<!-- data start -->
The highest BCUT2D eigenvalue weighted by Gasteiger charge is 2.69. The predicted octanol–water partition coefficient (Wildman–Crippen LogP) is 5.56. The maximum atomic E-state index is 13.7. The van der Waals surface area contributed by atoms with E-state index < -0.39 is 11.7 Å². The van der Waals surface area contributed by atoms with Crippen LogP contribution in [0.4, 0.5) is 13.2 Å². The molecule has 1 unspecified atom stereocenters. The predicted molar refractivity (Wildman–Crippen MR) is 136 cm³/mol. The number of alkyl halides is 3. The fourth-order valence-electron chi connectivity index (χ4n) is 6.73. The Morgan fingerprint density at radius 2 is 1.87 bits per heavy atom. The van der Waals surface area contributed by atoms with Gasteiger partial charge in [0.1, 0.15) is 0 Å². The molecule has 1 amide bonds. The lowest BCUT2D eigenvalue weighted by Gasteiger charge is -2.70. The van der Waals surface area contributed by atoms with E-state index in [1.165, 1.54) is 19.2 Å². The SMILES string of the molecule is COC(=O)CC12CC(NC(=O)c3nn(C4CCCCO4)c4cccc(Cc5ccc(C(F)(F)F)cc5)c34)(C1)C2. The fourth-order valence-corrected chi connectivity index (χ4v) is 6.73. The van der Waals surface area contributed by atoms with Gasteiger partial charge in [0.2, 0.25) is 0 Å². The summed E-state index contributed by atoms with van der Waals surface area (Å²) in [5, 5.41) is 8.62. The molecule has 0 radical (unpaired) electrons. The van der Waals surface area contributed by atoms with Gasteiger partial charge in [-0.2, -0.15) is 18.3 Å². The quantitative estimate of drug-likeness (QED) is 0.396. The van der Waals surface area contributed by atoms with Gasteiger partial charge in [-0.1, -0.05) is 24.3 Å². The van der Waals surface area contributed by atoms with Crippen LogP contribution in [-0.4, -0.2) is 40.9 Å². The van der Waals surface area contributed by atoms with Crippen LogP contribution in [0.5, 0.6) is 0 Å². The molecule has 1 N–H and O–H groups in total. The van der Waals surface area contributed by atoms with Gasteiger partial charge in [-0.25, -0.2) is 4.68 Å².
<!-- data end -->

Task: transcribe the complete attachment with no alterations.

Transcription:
The highest BCUT2D eigenvalue weighted by Gasteiger charge is 2.69. The predicted octanol–water partition coefficient (Wildman–Crippen LogP) is 5.56. The maximum atomic E-state index is 13.7. The van der Waals surface area contributed by atoms with E-state index < -0.39 is 11.7 Å². The van der Waals surface area contributed by atoms with Crippen LogP contribution in [0.4, 0.5) is 13.2 Å². The molecule has 1 unspecified atom stereocenters. The predicted molar refractivity (Wildman–Crippen MR) is 136 cm³/mol. The number of alkyl halides is 3. The fourth-order valence-electron chi connectivity index (χ4n) is 6.73. The Morgan fingerprint density at radius 2 is 1.87 bits per heavy atom. The van der Waals surface area contributed by atoms with Gasteiger partial charge in [0.1, 0.15) is 0 Å². The molecule has 1 amide bonds. The lowest BCUT2D eigenvalue weighted by Gasteiger charge is -2.70. The van der Waals surface area contributed by atoms with E-state index in [1.165, 1.54) is 19.2 Å². The SMILES string of the molecule is COC(=O)CC12CC(NC(=O)c3nn(C4CCCCO4)c4cccc(Cc5ccc(C(F)(F)F)cc5)c34)(C1)C2. The fourth-order valence-corrected chi connectivity index (χ4v) is 6.73. The van der Waals surface area contributed by atoms with Gasteiger partial charge in [0.2, 0.25) is 0 Å². The summed E-state index contributed by atoms with van der Waals surface area (Å²) in [5, 5.41) is 8.62. The molecule has 0 radical (unpaired) electrons. The van der Waals surface area contributed by atoms with Gasteiger partial charge in [-0.2, -0.15) is 18.3 Å². The quantitative estimate of drug-likeness (QED) is 0.396. The van der Waals surface area contributed by atoms with Gasteiger partial charge in [-0.1, -0.05) is 24.3 Å². The van der Waals surface area contributed by atoms with Crippen LogP contribution in [-0.4, -0.2) is 40.9 Å². The van der Waals surface area contributed by atoms with Crippen LogP contribution in [0.5, 0.6) is 0 Å². The molecule has 1 N–H and O–H groups in total. The van der Waals surface area contributed by atoms with Gasteiger partial charge in [-0.25, -0.2) is 4.68 Å².